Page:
Intelligent and revealing. -- Financial Times

May be the closest we will come to an autobiography of one of the greatest composers and improvisers in jazz. -- The New York Times

Mercer untangles Shorter's web of metaphysics, historic films and music making, and reties them all together for an engrossing narrative. -- Downbeat

Mercer untangles Shorter's web of metaphysics, historic films and music making, and reties them all together for an engrossing narrative. -- Billboard

Mercer's book is pleasurable and empathetic, essential for anyone who wants to get closer to this inscrutable genius. -- The New Republic

[A]n elegant, questing biography into the mindset of the great jazz sax man.... -- Kirkus Reviews

[I]t's impossible to imagine a book that would give any better understanding of this enigmatic man. -- Los Angeles Times

[a] well-told, thoroughly researched, and ultimately inspiring story of a jazz giant. -- Jazziz

a compelling and fascinating story, told with grace and candor. -- Sunday Seattle Times and Seattle Post-Intelligencer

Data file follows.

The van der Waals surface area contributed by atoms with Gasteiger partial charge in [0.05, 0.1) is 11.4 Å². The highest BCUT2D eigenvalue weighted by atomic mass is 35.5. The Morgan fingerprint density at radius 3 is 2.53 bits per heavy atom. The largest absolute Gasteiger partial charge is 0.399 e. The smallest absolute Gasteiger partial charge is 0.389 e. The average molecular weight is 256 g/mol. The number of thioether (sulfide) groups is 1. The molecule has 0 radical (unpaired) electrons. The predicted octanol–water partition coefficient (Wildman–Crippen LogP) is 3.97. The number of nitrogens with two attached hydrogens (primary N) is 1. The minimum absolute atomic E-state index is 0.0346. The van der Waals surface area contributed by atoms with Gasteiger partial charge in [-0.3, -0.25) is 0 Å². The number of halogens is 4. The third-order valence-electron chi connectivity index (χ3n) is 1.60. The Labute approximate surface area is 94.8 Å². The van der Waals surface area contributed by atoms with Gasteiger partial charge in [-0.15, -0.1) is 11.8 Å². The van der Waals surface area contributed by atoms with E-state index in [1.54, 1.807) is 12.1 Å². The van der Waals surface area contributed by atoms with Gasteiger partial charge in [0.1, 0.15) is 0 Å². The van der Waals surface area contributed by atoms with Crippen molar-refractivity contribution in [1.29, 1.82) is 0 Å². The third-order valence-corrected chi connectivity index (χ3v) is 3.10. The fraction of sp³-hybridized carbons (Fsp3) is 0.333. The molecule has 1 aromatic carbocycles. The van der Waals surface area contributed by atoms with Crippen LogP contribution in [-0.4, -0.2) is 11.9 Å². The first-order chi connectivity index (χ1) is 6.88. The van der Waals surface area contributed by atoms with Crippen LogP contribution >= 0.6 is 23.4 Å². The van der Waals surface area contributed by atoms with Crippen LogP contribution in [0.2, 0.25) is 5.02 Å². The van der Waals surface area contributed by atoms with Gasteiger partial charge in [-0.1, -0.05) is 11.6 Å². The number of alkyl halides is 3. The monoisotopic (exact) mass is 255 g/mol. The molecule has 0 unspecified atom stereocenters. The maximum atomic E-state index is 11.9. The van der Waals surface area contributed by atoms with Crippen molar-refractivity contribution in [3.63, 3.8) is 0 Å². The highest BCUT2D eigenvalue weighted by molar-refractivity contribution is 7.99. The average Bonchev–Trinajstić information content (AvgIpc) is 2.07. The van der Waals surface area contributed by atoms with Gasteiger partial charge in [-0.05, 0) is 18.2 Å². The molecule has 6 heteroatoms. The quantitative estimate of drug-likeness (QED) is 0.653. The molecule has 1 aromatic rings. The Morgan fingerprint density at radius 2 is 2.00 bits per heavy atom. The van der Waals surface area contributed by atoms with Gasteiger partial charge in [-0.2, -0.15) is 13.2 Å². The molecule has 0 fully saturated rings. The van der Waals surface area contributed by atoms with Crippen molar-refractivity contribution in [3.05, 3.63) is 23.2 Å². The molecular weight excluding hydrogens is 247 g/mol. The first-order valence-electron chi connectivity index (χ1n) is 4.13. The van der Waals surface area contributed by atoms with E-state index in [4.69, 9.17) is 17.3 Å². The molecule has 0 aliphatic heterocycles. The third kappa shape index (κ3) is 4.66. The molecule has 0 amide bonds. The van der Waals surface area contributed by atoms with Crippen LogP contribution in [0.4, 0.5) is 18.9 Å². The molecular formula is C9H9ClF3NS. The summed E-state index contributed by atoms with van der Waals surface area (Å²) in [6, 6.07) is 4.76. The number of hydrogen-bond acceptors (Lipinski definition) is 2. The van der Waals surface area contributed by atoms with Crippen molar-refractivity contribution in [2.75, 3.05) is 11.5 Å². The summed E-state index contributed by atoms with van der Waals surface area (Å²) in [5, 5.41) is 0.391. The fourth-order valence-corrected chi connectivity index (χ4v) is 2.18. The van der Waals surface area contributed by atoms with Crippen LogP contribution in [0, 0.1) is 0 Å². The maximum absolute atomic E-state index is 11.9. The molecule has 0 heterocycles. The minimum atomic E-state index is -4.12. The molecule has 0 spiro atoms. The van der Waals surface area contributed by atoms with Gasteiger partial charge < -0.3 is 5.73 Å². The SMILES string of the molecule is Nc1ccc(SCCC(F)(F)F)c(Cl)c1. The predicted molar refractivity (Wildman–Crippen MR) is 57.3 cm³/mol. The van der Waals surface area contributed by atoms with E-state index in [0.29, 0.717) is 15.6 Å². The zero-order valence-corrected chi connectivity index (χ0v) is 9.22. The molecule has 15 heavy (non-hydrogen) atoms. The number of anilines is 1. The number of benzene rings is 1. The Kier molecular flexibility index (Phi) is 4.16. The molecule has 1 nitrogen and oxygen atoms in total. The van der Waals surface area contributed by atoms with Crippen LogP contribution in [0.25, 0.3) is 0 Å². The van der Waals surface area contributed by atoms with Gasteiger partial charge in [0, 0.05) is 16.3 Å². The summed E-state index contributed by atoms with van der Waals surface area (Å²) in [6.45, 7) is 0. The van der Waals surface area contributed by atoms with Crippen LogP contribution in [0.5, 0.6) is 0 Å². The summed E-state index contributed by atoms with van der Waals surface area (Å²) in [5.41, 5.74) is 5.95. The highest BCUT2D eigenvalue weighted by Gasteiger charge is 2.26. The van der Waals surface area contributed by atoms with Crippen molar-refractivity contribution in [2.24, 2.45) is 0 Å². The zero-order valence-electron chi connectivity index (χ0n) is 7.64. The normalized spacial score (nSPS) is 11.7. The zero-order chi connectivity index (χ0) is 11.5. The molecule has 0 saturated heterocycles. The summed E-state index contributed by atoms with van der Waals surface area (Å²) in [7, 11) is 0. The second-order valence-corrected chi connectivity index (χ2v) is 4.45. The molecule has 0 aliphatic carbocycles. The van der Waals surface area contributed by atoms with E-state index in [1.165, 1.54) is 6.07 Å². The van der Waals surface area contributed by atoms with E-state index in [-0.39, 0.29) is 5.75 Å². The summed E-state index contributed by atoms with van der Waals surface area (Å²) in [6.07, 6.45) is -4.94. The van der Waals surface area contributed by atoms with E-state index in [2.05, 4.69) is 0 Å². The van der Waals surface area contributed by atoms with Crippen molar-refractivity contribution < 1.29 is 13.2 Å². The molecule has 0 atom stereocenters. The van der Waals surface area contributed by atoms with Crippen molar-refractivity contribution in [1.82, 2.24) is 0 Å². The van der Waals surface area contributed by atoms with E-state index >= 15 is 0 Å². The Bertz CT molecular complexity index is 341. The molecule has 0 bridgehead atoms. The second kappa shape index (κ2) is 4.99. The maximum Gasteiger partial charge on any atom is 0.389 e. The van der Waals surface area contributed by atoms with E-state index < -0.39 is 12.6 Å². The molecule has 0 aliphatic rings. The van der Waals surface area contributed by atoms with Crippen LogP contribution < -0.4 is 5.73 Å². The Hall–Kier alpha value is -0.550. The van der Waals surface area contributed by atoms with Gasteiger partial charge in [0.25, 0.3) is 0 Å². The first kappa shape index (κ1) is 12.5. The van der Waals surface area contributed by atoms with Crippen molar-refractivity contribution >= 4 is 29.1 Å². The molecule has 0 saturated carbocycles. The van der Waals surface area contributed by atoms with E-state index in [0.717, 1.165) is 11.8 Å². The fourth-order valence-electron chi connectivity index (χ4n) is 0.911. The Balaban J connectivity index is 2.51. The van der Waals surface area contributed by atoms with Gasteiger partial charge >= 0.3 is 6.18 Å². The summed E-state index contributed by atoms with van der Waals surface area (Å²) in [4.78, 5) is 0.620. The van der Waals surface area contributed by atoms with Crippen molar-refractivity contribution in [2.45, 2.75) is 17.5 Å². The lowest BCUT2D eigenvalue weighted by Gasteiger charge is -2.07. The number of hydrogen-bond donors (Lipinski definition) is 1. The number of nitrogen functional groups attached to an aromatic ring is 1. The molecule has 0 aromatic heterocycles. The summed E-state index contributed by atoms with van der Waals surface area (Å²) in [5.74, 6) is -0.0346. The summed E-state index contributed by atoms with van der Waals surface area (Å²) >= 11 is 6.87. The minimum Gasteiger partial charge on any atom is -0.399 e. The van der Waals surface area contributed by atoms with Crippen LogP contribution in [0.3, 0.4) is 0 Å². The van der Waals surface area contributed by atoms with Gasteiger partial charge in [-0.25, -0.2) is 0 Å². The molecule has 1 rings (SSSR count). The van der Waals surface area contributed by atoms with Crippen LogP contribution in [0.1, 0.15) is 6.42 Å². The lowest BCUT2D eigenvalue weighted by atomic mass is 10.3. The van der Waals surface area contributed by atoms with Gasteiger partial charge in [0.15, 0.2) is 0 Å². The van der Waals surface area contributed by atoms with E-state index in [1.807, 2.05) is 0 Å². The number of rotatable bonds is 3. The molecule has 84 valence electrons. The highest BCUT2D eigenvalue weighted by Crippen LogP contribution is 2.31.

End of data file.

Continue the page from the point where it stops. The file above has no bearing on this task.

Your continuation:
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Product Details

  • Hardcover: 320 pages
  • Publisher: Tarcher (December 29, 2004)
  • Language: English
  • ISBN-10: 158542353X
  • ISBN-13: 978-1585423538
  • Product Dimensions: 6.3 x 1.1 x 9.4 inches
  • Shipping Weight: 1.2 pounds
  • Average Customer Review: 4.6 out of 5 stars  See all reviews (16 customer reviews)
  • Amazon Best Sellers Rank: #1,044,201 in Books (See Top 100 in Books)

Customer Reviews

Top Customer Reviews

Format: Hardcover
I'm a jazz sax player, and just finished reading this book. It's a real page-turner, and I couldn't put it down. Though light on musical analysis (there is no musical notation in the text of the book), it delves deeply into the sources of Shorter's genius and creativity.